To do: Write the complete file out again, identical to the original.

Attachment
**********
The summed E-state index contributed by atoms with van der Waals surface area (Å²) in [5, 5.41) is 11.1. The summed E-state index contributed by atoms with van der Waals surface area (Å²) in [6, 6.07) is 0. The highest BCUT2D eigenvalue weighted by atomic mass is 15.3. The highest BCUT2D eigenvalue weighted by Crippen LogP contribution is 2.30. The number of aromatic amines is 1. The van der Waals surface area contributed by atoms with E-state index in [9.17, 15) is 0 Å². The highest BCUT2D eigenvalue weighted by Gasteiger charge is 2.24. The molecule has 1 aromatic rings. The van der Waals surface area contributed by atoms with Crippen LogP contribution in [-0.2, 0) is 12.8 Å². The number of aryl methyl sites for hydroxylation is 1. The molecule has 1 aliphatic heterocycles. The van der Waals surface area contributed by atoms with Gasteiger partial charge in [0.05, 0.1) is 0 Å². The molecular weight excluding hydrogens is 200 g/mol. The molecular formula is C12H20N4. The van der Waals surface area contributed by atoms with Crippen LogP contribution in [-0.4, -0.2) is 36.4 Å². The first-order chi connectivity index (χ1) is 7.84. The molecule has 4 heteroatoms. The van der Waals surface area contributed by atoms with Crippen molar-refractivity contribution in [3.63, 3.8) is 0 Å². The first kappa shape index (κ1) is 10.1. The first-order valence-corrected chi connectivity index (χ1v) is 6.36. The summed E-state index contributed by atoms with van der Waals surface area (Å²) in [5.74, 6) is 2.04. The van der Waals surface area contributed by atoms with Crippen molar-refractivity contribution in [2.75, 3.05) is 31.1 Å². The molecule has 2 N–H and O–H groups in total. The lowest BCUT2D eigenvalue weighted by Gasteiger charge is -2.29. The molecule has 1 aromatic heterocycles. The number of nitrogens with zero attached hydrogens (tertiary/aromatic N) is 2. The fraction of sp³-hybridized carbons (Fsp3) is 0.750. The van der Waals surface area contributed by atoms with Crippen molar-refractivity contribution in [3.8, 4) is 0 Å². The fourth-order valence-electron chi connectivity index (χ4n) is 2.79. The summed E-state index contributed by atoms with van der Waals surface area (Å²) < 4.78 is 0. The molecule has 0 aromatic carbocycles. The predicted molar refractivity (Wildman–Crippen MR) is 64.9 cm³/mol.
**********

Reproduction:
The summed E-state index contributed by atoms with van der Waals surface area (Å²) in [5, 5.41) is 11.1. The summed E-state index contributed by atoms with van der Waals surface area (Å²) in [6, 6.07) is 0. The highest BCUT2D eigenvalue weighted by atomic mass is 15.3. The highest BCUT2D eigenvalue weighted by Crippen LogP contribution is 2.30. The number of aromatic amines is 1. The van der Waals surface area contributed by atoms with E-state index in [9.17, 15) is 0 Å². The highest BCUT2D eigenvalue weighted by Gasteiger charge is 2.24. The molecule has 1 aromatic rings. The van der Waals surface area contributed by atoms with Crippen LogP contribution in [-0.2, 0) is 12.8 Å². The number of aryl methyl sites for hydroxylation is 1. The molecule has 1 aliphatic heterocycles. The van der Waals surface area contributed by atoms with Gasteiger partial charge in [0.05, 0.1) is 0 Å². The molecular weight excluding hydrogens is 200 g/mol. The molecular formula is C12H20N4. The van der Waals surface area contributed by atoms with Crippen LogP contribution in [-0.4, -0.2) is 36.4 Å². The first-order chi connectivity index (χ1) is 7.84. The molecule has 4 heteroatoms. The van der Waals surface area contributed by atoms with Crippen molar-refractivity contribution in [3.63, 3.8) is 0 Å². The first kappa shape index (κ1) is 10.1. The first-order valence-corrected chi connectivity index (χ1v) is 6.36. The summed E-state index contributed by atoms with van der Waals surface area (Å²) in [5.74, 6) is 2.04. The van der Waals surface area contributed by atoms with Crippen molar-refractivity contribution in [2.75, 3.05) is 31.1 Å². The molecule has 2 N–H and O–H groups in total. The lowest BCUT2D eigenvalue weighted by Gasteiger charge is -2.29. The molecule has 1 aromatic heterocycles. The number of nitrogens with zero attached hydrogens (tertiary/aromatic N) is 2. The fraction of sp³-hybridized carbons (Fsp3) is 0.750. The van der Waals surface area contributed by atoms with Crippen molar-refractivity contribution in [3.8, 4) is 0 Å². The fourth-order valence-electron chi connectivity index (χ4n) is 2.79. The summed E-state index contributed by atoms with van der Waals surface area (Å²) < 4.78 is 0. The molecule has 0 aromatic carbocycles. The predicted molar refractivity (Wildman–Crippen MR) is 64.9 cm³/mol.